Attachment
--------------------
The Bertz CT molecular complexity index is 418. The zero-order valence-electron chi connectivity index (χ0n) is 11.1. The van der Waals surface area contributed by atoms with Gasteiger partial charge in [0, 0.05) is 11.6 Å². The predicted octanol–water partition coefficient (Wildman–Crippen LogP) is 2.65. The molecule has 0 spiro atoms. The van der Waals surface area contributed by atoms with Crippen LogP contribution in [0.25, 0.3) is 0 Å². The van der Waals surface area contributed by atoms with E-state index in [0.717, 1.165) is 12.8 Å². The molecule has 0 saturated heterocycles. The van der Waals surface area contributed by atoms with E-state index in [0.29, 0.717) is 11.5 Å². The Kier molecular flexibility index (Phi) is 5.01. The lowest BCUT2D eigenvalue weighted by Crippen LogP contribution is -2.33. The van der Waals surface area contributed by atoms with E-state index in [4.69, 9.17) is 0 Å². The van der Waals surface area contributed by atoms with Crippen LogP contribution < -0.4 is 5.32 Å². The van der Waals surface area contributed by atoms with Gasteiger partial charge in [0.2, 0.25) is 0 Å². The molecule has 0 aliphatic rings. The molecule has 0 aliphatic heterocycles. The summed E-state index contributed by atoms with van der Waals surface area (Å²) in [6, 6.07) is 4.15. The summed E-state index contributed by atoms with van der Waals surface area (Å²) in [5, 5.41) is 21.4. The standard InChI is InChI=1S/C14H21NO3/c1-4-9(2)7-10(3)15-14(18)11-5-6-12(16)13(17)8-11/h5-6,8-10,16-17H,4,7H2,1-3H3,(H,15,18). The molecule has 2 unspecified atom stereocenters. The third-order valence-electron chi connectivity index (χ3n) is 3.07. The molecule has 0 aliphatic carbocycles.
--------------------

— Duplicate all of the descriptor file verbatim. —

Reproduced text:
The Bertz CT molecular complexity index is 418. The zero-order valence-electron chi connectivity index (χ0n) is 11.1. The van der Waals surface area contributed by atoms with Gasteiger partial charge in [0, 0.05) is 11.6 Å². The predicted octanol–water partition coefficient (Wildman–Crippen LogP) is 2.65. The molecule has 0 spiro atoms. The van der Waals surface area contributed by atoms with Crippen LogP contribution in [0.25, 0.3) is 0 Å². The van der Waals surface area contributed by atoms with E-state index in [0.717, 1.165) is 12.8 Å². The molecule has 0 saturated heterocycles. The van der Waals surface area contributed by atoms with E-state index in [0.29, 0.717) is 11.5 Å². The Kier molecular flexibility index (Phi) is 5.01. The lowest BCUT2D eigenvalue weighted by Crippen LogP contribution is -2.33. The van der Waals surface area contributed by atoms with E-state index in [4.69, 9.17) is 0 Å². The van der Waals surface area contributed by atoms with Crippen LogP contribution < -0.4 is 5.32 Å². The van der Waals surface area contributed by atoms with Gasteiger partial charge in [0.2, 0.25) is 0 Å². The molecule has 0 aliphatic rings. The molecule has 0 aliphatic heterocycles. The summed E-state index contributed by atoms with van der Waals surface area (Å²) in [6, 6.07) is 4.15. The summed E-state index contributed by atoms with van der Waals surface area (Å²) in [5, 5.41) is 21.4. The standard InChI is InChI=1S/C14H21NO3/c1-4-9(2)7-10(3)15-14(18)11-5-6-12(16)13(17)8-11/h5-6,8-10,16-17H,4,7H2,1-3H3,(H,15,18). The molecule has 2 unspecified atom stereocenters. The third-order valence-electron chi connectivity index (χ3n) is 3.07. The molecule has 0 aliphatic carbocycles.